Dear Ralf, thanks for your enquiry. The best would be to contact the National Heritage Council directly for the info you require. Their number is: tel. +264 – 61 – 244 375
      Their website is: http://www.nhc-nam.org/

      • Travel News Namibia says:

        Dear Ralf, we spoke to the NHC and received the following information: A letter of permission issued by the NHC is required by a person or group before hiking and camping on the mountain. In order to obtain a letter simply contact the NHC in Windhoek requesting permission.Their number is 061 244 375 and they are located at 52 Robert Mugabe Avenue in Windhoek.

        You need to indicate the number of days you will stay and how many are in the group. Feedback is a day or two, according to the NHC.

        A permit is required for any other activities such as research, filming etc. Again the NHC in Windhoek needs to be contacted (http://www.nhc-nam.org/).

        A guide is required for your entire stay. The NHC provides the guide after you have received the permission letter. According to them it’s for your entire stay on the mountain and the heritage area.

        The cost is: N$250 per day for Namibians and N$350 for international visitors.
        For more information contact Ms Hinda who is responsible for the heritage site: twfwhs@iway.na

        Hope this helps

  2. Theo says:

    Thanks for bringing this to our attention!
    But I must say that this really sounds like a harebrained story. Surely it cannot be true that we will need a guide!? Hiking? Who buys his food? Will he have his own backpack? etc. I have now written the NHC, lets see if they have answers to these interesting questions.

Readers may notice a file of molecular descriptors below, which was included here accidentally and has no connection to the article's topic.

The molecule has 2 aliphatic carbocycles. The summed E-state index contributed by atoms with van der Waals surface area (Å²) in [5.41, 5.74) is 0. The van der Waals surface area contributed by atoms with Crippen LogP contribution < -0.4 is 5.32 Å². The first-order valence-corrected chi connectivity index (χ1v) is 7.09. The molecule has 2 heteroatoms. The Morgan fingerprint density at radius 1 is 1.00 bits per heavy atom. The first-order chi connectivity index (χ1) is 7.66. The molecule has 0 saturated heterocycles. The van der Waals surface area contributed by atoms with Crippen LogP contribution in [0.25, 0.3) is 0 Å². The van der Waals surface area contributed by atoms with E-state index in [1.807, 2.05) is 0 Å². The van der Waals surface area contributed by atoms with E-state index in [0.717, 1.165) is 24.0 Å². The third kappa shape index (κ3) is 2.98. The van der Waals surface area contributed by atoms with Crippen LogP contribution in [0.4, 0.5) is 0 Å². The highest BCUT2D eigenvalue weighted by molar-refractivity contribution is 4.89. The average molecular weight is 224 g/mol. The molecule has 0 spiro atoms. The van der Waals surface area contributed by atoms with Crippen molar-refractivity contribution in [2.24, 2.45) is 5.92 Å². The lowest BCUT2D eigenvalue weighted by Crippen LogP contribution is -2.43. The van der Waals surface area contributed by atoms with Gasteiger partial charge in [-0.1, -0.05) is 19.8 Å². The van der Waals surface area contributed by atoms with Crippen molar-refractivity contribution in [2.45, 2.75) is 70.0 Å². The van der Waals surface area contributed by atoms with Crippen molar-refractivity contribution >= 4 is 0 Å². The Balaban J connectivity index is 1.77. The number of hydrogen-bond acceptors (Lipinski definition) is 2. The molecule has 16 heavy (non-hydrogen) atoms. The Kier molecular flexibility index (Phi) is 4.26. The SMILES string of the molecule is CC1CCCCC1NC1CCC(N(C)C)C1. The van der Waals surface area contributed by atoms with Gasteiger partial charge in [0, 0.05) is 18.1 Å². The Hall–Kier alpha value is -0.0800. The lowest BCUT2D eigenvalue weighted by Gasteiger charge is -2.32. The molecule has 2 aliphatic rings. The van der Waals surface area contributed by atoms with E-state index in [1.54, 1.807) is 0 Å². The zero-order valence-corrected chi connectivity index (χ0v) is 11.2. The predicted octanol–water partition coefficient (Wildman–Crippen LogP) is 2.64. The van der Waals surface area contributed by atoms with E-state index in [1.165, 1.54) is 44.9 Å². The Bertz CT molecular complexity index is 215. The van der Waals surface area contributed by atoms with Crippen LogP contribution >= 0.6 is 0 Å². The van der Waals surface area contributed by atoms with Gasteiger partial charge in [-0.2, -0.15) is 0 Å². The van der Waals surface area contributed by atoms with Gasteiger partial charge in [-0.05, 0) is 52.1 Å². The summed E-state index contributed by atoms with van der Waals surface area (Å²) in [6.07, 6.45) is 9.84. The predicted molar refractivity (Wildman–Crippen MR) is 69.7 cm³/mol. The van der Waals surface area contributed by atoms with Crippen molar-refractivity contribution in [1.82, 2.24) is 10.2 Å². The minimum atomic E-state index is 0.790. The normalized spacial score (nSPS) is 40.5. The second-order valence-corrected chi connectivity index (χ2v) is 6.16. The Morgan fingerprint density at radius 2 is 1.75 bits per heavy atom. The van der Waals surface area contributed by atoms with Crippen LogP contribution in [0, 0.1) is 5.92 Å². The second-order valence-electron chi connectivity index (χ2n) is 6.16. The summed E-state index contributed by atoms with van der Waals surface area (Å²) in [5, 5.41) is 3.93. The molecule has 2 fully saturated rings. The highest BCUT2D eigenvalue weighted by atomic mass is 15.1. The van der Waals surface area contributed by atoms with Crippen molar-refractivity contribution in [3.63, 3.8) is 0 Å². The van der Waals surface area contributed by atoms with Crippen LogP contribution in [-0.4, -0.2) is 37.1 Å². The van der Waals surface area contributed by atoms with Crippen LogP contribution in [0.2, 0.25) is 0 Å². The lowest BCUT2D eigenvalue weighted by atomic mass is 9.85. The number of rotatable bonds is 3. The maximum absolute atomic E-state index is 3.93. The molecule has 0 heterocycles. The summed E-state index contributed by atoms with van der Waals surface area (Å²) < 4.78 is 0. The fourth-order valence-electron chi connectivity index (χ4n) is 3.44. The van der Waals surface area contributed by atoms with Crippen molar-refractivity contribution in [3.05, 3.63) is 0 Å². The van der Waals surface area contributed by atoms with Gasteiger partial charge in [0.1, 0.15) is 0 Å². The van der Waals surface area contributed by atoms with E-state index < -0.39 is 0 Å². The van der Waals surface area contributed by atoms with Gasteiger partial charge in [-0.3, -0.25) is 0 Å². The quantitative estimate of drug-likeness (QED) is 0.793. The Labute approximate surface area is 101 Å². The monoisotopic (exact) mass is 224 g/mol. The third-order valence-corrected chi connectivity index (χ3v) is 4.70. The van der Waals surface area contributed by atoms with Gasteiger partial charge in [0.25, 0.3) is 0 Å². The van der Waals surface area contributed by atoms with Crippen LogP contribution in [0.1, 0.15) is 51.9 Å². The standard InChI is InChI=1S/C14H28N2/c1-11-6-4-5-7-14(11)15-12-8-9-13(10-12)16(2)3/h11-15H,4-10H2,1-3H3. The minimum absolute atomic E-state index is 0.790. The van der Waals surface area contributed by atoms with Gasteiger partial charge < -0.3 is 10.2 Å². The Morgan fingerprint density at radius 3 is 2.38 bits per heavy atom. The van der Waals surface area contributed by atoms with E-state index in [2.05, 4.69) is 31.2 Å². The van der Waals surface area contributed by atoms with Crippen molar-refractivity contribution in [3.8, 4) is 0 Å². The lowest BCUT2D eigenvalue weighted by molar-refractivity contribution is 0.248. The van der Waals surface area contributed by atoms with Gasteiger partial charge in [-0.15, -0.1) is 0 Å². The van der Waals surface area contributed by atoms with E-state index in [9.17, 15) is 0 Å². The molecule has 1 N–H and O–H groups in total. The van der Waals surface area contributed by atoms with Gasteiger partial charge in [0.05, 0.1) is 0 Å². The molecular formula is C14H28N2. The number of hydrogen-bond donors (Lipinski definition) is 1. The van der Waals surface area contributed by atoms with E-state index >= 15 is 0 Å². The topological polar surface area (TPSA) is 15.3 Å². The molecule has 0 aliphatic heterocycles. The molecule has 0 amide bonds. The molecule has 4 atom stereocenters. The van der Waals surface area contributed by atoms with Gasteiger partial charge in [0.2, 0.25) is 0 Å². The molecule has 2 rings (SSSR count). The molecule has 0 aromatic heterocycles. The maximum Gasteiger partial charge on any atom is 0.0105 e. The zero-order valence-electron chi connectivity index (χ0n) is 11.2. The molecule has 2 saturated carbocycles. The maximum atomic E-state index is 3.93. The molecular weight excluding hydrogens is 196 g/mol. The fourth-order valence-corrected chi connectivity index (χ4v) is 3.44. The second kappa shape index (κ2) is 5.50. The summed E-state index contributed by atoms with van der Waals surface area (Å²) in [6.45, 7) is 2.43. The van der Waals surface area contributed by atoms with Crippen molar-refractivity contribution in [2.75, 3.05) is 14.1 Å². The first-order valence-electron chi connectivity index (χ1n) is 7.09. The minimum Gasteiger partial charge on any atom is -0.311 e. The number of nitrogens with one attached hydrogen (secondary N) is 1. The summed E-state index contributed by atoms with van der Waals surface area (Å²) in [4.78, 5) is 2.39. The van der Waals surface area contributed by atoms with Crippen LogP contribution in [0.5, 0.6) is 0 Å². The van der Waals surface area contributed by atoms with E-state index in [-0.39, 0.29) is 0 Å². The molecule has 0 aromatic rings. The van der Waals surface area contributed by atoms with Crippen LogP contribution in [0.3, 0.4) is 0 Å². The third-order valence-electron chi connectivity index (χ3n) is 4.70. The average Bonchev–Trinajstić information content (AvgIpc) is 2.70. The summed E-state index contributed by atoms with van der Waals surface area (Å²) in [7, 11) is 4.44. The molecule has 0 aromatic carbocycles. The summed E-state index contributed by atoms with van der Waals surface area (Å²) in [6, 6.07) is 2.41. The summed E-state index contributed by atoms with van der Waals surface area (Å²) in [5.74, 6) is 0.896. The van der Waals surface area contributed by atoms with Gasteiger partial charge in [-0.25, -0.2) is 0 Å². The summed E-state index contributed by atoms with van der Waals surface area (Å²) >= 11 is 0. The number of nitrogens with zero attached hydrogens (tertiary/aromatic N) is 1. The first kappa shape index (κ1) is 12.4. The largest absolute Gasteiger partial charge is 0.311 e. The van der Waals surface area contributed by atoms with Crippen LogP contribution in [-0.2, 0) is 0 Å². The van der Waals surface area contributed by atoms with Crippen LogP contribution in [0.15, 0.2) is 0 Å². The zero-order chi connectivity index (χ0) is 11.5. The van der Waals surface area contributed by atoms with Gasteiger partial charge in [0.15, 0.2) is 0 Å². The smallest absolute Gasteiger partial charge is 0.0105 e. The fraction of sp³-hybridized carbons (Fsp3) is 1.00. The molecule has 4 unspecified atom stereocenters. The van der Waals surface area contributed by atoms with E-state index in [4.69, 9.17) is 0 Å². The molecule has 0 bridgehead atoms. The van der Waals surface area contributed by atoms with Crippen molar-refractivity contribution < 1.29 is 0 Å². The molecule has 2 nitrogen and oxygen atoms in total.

Just a note: you say “For more information contact the National Heritage Council directly at http://www.nhc-nam.org/“. I am afraid there is no more information on their website, just the same text on the geological history that you have copied here above. They have no information on permits/letters/guides for Brandberg. At least not that I could find. So maybe the whole story is just a hoax…

    • Gordon says:

      Exactly. I hiked this with my friend in 2006 and it was an amazing experience, but very hard terrain. Going down Tsisab gorge is not trivial. Although I prefer hiking without mandated assistance, I later thought having a guide who knows the mountain well (and is properly equipped) would be good too.

  3. Holly says:

    Any updates on this from more recent years? What about folks who wish to go climbing (and have to camp at base of wall? Many thanks!!

    • Travel News Namibia says:

      Hi Holly,

      The information in the article is still applicable. Please contact the NHC and they will give you all of the additional information you need.

      Regards,
      TNN

  4. Marele says:

    The fees are ridiculous!

  5. When was brandberg discovered as natural heritage

    • Travel News Namibia says:

      Hi Philemon, than you for your question. It is difficult to know when the first people came across the Brandberg, however rock paintings there show that it has been a site visited by humans for more than 10 000 years.